Volunteering abroad for a year comes with a lot of travelling around and that travelling needs to be done on a budget. Here are some things I have learned, but also the story of how we went to Dublin while being broke after Christmas and quite successfully managed to travel as a group of six.
Saving on flights
We bought our Ryanair tickets during the Black Friday sale, which is an amazing day to look for cheap anything. We paid ten pounds to fly from Bristol to Dublin and back, I think the Irish luck was already on our side when we bought them. Any other day of the year I would suggest keeping an eye on Ryanair prices, they have a fare finder on their home page, EasyJet has a deals page and I’m sure other low cost airlines have a similar thing. For spontaneous travels azair.eu is also a good page to check out; they have a ‘take me anywhere’ option for those with incurable wanderlust.
Finding a bed
We booked Isaacs hostel in Dublin which we were very happy with; it was located near the centre, had free breakfast, and the beds were quite comfy. While travelling, I prefer to stay in hostels; they are cheap and there is always a possibility to meet some cool travellers to chill with. Hostelworld is a good place to book, but I’m sure any other booking page works equally well. While booking a hostel, always read the reviews first and check that it’s not too far from the places you want to visit. I prefer to choose hostels that include free breakfast and have a common area or even better – a bar! A place to cook your own food is also important. Obviously it’s expensive to eat out every day so try to prepare meals at the hostel (and pack your lunch), and if you travel in a group you can cook and eat all together and save even more money. If there is more than one of you booking Airbnb is a good idea and if you’re travelling in a pair or smaller group Couchsurfing is also an option. I haven’t couchsurfed myself so I can’t give any tips for that. However, I have used Airbnb and for that I’d say the same applies: read what other people have said before booking.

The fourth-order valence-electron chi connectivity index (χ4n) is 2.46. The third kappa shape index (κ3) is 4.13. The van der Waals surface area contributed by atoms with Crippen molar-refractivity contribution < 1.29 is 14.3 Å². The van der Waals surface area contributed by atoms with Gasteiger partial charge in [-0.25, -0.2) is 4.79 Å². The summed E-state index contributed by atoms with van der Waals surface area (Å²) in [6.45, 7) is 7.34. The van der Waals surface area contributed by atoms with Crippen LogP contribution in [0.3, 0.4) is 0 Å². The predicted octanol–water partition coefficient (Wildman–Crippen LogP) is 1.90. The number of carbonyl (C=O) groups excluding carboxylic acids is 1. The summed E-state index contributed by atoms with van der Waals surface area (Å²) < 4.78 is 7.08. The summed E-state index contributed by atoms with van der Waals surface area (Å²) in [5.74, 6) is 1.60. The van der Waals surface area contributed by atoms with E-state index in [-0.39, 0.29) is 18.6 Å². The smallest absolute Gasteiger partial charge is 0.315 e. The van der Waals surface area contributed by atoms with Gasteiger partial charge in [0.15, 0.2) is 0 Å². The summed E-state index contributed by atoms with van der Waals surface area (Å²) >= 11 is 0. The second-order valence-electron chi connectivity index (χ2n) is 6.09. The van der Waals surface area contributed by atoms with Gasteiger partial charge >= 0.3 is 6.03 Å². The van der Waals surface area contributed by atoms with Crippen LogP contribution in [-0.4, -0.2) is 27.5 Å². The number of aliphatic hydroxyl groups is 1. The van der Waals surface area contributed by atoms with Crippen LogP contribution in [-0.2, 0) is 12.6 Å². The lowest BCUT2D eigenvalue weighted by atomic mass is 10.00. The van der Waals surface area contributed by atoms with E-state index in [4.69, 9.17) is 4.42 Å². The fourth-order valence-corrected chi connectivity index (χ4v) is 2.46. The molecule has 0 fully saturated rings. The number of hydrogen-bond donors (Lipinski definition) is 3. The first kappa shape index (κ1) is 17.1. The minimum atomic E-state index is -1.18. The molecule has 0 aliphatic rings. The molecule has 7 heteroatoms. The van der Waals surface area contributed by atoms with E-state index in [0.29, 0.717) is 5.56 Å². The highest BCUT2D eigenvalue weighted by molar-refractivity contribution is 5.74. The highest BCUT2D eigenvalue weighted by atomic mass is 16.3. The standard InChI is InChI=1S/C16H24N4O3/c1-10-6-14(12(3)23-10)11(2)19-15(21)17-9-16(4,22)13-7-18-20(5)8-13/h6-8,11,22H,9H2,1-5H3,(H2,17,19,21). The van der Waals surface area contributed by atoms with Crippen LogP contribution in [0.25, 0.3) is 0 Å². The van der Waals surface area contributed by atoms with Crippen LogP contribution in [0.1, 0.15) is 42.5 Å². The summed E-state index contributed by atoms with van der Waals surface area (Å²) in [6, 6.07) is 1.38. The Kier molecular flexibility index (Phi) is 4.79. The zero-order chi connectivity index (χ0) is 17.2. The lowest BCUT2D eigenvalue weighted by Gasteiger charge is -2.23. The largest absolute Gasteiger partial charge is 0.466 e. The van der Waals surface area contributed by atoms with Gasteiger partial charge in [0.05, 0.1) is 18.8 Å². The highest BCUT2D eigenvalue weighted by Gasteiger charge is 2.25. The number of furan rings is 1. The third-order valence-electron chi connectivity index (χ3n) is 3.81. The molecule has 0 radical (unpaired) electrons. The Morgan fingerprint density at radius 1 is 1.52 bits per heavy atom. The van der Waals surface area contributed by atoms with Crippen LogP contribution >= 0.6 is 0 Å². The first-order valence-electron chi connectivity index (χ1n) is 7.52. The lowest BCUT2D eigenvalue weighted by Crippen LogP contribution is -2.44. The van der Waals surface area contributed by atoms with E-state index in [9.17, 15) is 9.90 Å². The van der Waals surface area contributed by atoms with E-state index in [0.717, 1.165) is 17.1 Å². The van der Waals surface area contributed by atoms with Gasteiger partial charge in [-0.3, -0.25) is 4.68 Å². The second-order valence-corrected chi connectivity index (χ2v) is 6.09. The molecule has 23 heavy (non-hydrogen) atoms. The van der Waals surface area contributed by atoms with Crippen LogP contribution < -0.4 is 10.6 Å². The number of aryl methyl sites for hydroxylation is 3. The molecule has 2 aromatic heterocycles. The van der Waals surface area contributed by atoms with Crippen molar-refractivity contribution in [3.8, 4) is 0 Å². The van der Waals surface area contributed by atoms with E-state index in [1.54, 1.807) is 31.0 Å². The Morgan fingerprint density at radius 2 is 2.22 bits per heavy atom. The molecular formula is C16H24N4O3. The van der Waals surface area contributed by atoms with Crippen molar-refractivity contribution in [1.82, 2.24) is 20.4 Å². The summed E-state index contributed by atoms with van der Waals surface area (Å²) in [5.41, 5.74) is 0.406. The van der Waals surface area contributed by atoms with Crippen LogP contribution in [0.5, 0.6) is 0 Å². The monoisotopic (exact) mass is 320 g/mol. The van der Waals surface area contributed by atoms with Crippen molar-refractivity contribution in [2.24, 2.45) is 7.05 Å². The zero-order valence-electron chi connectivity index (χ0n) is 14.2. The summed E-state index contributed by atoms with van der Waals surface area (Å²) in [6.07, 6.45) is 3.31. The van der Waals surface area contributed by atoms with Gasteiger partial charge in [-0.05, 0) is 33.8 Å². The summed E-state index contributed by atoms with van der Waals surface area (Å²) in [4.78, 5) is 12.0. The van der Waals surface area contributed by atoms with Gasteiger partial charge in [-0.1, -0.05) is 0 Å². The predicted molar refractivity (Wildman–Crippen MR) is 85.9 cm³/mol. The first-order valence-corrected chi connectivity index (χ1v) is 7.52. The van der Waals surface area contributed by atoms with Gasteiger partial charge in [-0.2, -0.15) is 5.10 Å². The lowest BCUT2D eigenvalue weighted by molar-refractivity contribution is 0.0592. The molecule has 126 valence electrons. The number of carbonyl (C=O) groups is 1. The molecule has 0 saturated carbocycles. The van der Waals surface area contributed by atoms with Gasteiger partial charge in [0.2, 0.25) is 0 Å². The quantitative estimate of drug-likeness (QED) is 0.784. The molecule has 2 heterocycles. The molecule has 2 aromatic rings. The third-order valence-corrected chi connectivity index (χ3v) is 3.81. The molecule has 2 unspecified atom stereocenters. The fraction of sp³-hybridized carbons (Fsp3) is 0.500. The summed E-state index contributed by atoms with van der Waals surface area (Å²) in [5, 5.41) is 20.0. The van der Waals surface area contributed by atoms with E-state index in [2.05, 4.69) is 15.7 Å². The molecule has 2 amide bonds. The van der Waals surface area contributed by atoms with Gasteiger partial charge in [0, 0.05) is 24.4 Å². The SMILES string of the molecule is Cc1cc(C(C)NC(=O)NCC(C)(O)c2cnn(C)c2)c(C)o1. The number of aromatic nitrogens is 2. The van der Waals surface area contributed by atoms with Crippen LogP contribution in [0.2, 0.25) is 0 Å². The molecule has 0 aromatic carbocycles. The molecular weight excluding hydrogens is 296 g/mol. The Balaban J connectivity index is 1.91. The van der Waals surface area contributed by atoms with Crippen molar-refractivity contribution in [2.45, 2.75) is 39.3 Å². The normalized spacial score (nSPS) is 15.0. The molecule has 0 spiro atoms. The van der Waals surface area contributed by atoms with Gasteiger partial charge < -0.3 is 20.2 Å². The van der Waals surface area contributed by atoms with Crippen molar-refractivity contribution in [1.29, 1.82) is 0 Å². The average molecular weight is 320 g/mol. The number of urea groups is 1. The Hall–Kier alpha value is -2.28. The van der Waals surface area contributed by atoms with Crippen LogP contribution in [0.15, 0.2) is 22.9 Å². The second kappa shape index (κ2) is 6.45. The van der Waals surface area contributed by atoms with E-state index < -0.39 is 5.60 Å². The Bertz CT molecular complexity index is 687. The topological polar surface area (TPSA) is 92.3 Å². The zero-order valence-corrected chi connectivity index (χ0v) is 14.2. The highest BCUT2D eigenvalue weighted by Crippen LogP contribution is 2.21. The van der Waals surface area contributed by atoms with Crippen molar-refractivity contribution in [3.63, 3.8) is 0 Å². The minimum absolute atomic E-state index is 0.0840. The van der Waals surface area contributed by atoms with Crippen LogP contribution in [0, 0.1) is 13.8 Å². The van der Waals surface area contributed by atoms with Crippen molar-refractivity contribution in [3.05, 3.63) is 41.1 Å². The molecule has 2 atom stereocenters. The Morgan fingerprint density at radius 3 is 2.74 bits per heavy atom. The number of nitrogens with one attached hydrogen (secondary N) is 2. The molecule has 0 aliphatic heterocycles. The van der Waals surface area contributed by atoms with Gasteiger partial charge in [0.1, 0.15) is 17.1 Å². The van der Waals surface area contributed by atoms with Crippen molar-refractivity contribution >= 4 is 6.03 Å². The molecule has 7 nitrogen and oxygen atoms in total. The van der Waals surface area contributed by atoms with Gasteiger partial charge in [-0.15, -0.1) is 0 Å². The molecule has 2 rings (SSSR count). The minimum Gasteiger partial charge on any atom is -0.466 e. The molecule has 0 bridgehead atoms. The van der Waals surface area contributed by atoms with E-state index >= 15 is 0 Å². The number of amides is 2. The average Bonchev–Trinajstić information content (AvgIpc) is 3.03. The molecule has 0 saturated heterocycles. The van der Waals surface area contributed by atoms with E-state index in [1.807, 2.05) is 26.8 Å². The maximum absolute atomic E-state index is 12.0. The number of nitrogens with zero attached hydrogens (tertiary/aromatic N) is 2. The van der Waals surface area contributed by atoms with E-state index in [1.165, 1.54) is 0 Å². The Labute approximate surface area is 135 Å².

Free stuff is always better
While in Dublin it’s possible to walk everywhere and any museum with the word national in it is free to visit. We did a fables and folklore free tour which was a good twist on the regular walking tour. We heard the myths and legends of Ireland and of the legendary people of Dublin. Anywhere you travel it’s a good idea to first take a free walking tour (they’re not actually free though: you should always tip your guide).It’s a great way to learn about the place, but also you can ask for tips from someone who lives in the area. The most interesting locals we met though were the deer in Phoenix Park which is also totally free to visit and the deer are very friendly, especially if you have some carrots with you.
The best part about Dublin is the pubs, and if you aren’t a fan of Guinness you will learn to love it there. Although, we visited some famous pubs like Temple Bar and the oldest pub The Brazen Head, there are a lot more places to discover in the evenings. All the pubs we went to had live music; the best concert I’d say was in The Celt where they played traditional Irish music. We also attended ‘a session’ in The Cobblestone; anyone can join a session and no one is preforming, everyone is just enjoying music together. Even though the beer is a bit expensive in Dublin, we enjoyed going to pubs every night, and if you don’t drink alcohol the pubs are still a must in Ireland; they are the best way to experience the local culture and feel the Irish spirit.
Post written by Sandra